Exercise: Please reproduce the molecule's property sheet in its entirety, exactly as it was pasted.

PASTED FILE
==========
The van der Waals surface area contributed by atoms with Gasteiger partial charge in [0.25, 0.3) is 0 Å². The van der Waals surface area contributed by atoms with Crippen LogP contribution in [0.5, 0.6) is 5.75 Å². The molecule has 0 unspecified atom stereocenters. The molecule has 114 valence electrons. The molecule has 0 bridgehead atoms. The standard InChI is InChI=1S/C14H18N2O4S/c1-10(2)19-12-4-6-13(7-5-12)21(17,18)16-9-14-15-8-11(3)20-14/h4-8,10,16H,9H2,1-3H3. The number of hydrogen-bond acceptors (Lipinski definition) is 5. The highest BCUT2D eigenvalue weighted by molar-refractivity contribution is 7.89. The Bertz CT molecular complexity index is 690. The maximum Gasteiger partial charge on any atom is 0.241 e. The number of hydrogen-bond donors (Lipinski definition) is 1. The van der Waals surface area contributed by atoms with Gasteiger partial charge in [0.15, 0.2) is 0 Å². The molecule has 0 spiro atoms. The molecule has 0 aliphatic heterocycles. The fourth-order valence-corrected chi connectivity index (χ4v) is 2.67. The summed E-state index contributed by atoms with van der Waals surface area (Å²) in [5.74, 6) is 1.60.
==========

The van der Waals surface area contributed by atoms with Gasteiger partial charge in [0.25, 0.3) is 0 Å². The van der Waals surface area contributed by atoms with Crippen LogP contribution in [0.5, 0.6) is 5.75 Å². The molecule has 0 unspecified atom stereocenters. The molecule has 114 valence electrons. The molecule has 0 bridgehead atoms. The standard InChI is InChI=1S/C14H18N2O4S/c1-10(2)19-12-4-6-13(7-5-12)21(17,18)16-9-14-15-8-11(3)20-14/h4-8,10,16H,9H2,1-3H3. The number of hydrogen-bond acceptors (Lipinski definition) is 5. The highest BCUT2D eigenvalue weighted by molar-refractivity contribution is 7.89. The Bertz CT molecular complexity index is 690. The maximum Gasteiger partial charge on any atom is 0.241 e. The number of hydrogen-bond donors (Lipinski definition) is 1. The van der Waals surface area contributed by atoms with Gasteiger partial charge in [0.15, 0.2) is 0 Å². The molecule has 0 spiro atoms. The molecule has 0 aliphatic heterocycles. The fourth-order valence-corrected chi connectivity index (χ4v) is 2.67. The summed E-state index contributed by atoms with van der Waals surface area (Å²) in [5.74, 6) is 1.60.